The Studio Theatre has half a production of "The Woolgatherer," which is to say that one of the characters in this odd, but potentially affecting, two-character drama is soundly played.
The other performance, however, is so wildly misconceived that it distorts the considerable virtues of William Mastrosimone's script. What is intended to be the chronicle of two lonely misfits coming together in the night ends up resembling a psychodrama at St. Elizabeths.
There was good reason to applaud the Studio for choosing to give "The Woolgatherer" its Washington premiere. Mastrosimone is one of the rising young talents in the American theater, a playwright whose writing combines incisiveness with lyricism. Although he can build scenes of brute theatrical power, that power never overwhelms the delicacy at the heart of his work. More importantly, he has the rare ability to connect seemingly bizarre and marginal creatures to the rest of the human race.
The self-described "cooped-up wackos" of "The Woolgatherer" are Cliff, a long-distance trucker, whose crude exterior masks a deep ache for companionship, and Rose, the fragile salesgirl who works the candy counter at the five-and-dime. She is one of the walking bruised, not unlike the tormented heroines of Tennessee Williams who are traumatized by the blatant cruelty of the world. But if Cliff displays the oafishness of a Stanley Kowalski, he is also a creature of rough-hewn compassion. Picking Rose up for a one-night stand, he slowly discovers that they are both prisoners of a kind--he, locked away in the cab of his truck; she, caught in a world of deeply etched fears. The meshing of these two sensibilities constitutes the subtle, but rewarding, action of the play.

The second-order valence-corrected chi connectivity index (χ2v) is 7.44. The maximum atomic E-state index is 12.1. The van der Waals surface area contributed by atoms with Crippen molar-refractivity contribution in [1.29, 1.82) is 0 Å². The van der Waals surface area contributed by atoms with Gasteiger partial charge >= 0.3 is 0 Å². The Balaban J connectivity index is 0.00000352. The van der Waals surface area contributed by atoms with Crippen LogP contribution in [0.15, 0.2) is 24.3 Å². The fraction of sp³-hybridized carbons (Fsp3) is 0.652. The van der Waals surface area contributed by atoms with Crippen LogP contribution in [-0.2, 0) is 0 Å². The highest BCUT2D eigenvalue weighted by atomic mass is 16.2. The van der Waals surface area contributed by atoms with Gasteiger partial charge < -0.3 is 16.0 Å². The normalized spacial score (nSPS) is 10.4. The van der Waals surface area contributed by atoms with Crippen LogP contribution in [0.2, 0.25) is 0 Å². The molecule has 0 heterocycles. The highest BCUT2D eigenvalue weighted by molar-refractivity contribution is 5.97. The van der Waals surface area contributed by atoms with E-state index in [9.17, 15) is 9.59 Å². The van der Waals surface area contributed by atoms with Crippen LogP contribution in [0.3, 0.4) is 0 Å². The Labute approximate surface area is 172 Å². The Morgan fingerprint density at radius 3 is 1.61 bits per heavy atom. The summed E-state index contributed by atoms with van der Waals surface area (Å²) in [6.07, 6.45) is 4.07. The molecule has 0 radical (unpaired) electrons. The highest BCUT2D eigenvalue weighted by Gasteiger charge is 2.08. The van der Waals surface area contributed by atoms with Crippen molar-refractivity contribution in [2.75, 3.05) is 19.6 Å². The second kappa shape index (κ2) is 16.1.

Not at the Studio, however. While the swarthily handsome Robert Carroll holds up his end of the bargain, giving a sturdy and likable performance as the gruff trucker, Nancy Robinette has chosen to play the salesgirl as the ultimate basket case. Mastrosimone has provided the character with some lovely speeches--including one about the senseless massacre of four cranes at the zoo--but Robinette consistently undercuts the haunting words with her fluttery, fidgety mannerisms. This is the sort of performance that makes Sandy Dennis, hitherto the queen of the quirky gesture, appear a virtual corpse.
As a result, Mastrosimone's dramatic equation is thrown totally out of kilter. It is inconceivable that Cliff would ever pick up this loon, and if he did, remain in a room with her for more than five minutes. The sexual charge that necessarily underlies their encounter is constantly defused by Robinette's insistence on making a face and bolting like a jack rabbit each time she is touched. After a while, even poor Cliff begins to look like what he is not--a good Samaritan of cosmic patience with a charity case on his hands.
Robinette's performance is so excessive that one hesitates to place all the blame on her. Behind the nervous tics, one senses the hand of director Sue Crystal. By encouraging such extravagance, however, Crystal has permitted the actress to go over the edge and take a singularly appealing play with her.
THE WOOLGATHERER. By William Mastrosimone. Directed by Sue Crystal; set, Ken Wilson; lighting, Hugh Lester; costumes, Jane Schloss Phelan. With Nancy Robinette and Robert Carroll. At the Studio Theatre through March 28.